Cheers, and here's to crisp cold days outside and warm nights by the fire!

Wednesday, June 1, 2011

June Valley Voice - our vision and Lillian's perspective

Kia ora Aro Valley,

Winter's arrived (my mum
blames my birthday for the
arrival of winter every year!). We've planted broadbeans and lupins to feed our soil, pruned
the fruit trees so they'll prosper next spring, and we've harvested
lots of cauliflowers and

In our potluck before last, we had a visioning session which
was inspiring for the group and led us to ask, what do we like about the Kai o Te Aro community gardens? Why are
we each involved? And what's our vision for the future?

So I thought I would share with you my very own personal perspective on why Kai o Te Aro (and community gardens in general) are so phenomenal.

I grew up in Auckland and my parents have always grown fruit trees, but we only ever had a short stint with vegetables when I was young. The taste of my first home-grown fresh peas direct from the garden still lingers in my memory. After leaving home, I travelled and was blessed to WWOOF on a few farms in France and Argentina, for a few weeks each (that is, "Willing Workers on Organic Farms"). I was amazed at how easy and fulfil
ling it was to grow my own food and eat each meal according the seasons and whatever was growing in the backyard (I also learnt to milk goats but that's another story!). Coming back to New Zealand, I wanted to make sure that this new-found love of growing food became part of my everyday life.

So I made veggie plots in my back garden. But being a renter meant that I was moving flats often, leaving behind pumpkins that would be ready in a month, green tomatoes and soil I'd carefully composted. Community gardens were the answer!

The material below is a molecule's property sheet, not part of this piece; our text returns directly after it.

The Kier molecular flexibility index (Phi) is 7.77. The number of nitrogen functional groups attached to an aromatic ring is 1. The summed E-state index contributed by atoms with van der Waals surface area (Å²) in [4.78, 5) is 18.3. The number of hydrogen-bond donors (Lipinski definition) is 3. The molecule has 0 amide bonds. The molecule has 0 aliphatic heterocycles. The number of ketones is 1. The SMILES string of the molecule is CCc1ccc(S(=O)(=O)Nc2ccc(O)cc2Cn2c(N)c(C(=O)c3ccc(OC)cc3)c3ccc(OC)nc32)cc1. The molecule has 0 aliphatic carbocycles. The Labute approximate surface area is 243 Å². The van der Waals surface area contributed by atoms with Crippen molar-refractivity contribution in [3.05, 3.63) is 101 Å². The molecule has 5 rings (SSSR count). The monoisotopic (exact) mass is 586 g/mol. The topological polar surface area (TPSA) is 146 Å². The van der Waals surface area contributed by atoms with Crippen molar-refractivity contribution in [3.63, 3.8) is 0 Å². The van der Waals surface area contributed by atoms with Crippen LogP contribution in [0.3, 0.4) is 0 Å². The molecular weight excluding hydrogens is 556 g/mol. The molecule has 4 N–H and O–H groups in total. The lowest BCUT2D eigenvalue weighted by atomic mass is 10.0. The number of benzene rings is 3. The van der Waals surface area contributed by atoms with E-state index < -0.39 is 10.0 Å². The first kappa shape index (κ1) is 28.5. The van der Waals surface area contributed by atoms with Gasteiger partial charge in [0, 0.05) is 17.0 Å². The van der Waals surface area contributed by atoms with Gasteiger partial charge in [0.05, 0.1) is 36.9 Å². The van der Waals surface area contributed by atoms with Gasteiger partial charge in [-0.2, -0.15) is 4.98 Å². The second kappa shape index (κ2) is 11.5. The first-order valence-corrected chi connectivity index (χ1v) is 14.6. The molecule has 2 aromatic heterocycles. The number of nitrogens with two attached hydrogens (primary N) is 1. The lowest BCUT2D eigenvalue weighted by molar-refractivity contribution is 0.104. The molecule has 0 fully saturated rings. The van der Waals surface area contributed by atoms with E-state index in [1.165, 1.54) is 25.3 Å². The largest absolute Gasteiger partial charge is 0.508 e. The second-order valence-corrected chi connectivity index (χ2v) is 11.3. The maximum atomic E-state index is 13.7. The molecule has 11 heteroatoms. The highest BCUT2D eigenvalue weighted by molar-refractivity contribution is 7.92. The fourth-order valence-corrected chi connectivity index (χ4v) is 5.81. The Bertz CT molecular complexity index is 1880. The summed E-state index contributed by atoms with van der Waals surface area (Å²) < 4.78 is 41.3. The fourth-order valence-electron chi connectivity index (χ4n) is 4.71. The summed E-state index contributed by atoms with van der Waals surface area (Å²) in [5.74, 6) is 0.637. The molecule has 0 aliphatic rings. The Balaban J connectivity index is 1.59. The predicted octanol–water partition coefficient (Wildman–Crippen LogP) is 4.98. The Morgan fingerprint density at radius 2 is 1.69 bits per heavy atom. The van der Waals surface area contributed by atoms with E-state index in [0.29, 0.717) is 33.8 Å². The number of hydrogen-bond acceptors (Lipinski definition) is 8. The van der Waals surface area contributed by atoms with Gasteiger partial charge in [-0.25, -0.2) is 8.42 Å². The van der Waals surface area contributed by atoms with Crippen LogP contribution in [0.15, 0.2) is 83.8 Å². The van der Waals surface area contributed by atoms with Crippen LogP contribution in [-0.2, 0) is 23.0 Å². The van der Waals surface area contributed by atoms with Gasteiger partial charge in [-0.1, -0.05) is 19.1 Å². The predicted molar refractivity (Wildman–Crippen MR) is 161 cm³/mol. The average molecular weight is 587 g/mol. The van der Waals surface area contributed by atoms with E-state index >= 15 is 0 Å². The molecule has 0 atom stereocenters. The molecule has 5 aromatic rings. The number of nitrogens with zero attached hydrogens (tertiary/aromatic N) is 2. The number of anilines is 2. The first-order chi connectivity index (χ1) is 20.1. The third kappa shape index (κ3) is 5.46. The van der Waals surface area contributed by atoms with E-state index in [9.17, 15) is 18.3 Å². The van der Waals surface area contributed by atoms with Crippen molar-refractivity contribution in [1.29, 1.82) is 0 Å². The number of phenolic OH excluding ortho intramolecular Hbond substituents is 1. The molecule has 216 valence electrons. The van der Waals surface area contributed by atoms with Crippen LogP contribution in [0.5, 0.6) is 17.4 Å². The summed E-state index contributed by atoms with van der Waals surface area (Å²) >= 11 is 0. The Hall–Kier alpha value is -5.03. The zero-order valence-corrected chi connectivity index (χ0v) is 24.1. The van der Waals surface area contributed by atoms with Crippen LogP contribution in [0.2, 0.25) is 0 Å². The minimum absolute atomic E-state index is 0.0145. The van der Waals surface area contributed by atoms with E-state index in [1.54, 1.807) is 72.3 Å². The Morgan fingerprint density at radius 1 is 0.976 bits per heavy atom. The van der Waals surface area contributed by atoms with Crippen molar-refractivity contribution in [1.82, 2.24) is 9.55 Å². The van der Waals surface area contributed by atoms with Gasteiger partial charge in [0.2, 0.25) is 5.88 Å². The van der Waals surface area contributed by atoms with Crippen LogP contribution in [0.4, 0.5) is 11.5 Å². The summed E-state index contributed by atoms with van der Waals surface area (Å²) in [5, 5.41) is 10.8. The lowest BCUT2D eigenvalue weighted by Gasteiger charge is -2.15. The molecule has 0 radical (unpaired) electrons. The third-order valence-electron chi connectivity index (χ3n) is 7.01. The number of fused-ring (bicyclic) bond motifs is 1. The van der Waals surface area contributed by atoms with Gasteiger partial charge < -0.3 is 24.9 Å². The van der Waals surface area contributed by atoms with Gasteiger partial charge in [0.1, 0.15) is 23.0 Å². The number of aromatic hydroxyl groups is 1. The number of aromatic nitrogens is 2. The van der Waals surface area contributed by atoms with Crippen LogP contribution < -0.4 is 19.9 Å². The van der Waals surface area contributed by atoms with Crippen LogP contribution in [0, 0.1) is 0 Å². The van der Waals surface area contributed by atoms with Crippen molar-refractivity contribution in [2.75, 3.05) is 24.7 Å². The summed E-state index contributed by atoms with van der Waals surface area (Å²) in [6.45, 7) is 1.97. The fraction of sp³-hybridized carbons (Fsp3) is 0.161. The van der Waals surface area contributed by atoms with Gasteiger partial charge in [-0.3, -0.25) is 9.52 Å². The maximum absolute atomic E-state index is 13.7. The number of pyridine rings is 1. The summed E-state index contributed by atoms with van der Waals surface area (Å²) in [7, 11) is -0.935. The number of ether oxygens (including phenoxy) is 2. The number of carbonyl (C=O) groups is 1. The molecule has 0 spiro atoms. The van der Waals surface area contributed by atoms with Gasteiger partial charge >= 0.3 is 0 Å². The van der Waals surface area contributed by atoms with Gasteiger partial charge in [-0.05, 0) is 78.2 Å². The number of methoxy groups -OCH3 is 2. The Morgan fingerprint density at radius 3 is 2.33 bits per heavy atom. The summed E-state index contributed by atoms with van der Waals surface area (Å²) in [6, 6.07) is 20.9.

Kai o te Aro sprung up three years ago and I heard how it was going through a few friends of friends. So I braved it one Sunday, and joined in at a working bee. What I found was an easy going bunch of people, lots of laughter and people all learning from each other. If I don't know if a little sprout is a weed or a vegetable, I ask and someone will know. If someone has a great idea, we all listen, chip in and run with it. We're a collaborative group that is non-hierarchical which is pretty amazing to see in action.

And aside from the pure joy of watching food grow on trees and appear out of the ground,
we garden organic so I know there's no nasties when I eat it. Eating local food means not eating so much oil - no transport over roads or across oceans. I haven't done the sums, but it feels good to know I'm part of something that is a tiny wee baby step towards reducing climate change.

Anyway, I'm sure there's more or different things others in the group would say, but that's my personal story of why I keep coming back each month or fortnight to the working bees and potluck planning meetings (did I mention that there are some incredible cooks in the group...?).

We welcome new gardeners and passionate Aro Valleyites to join in our monthly w
orking bees. We meet at 10am outside the Aro Valley Community Centre, 48 Aro St, on the first and third Sunday of the month. Just show up to join in! To get on our contact list or find out more about this project please email us at You can also find us on our ooooby page

Have a good one,

PS. Here's a before and after shot of The Orchard after a recent working bee (and I'm holding a proud potato!)

Wednesday, March 9, 2011

March Valley Voice - compost welcome!!

Got compost but nowhere to put it? Or perhaps you want to help feed our worms?
We're looking for more compostable materials for our compost bins and food for our worms that live in the bath at the secret garden. All our compost will be used in our garden sites, and the truth is, we just can't get enough. If you have food scraps (not meat), coffee grinds, tea bags or grass clippings that you would like to donate, please get in touch with us by or phoning 3846998. We welcome other materials, seeds or seedlings - please get in touch with us if you've got something you think we might want.
Of course you could also join us as a gardener - everyone is welcome to come along to our monthly working bees to check it out. You don't need to have any gardening skills, just a bit of enthusiasm, a good laugh and willingness to get your hands dirty. We learn skills from each other every time we garden. Working bees happen on the third Sunday of every month, meeting at midday outside the Aro Valley Community Centre in Aro Park. Just show up on the day to join in.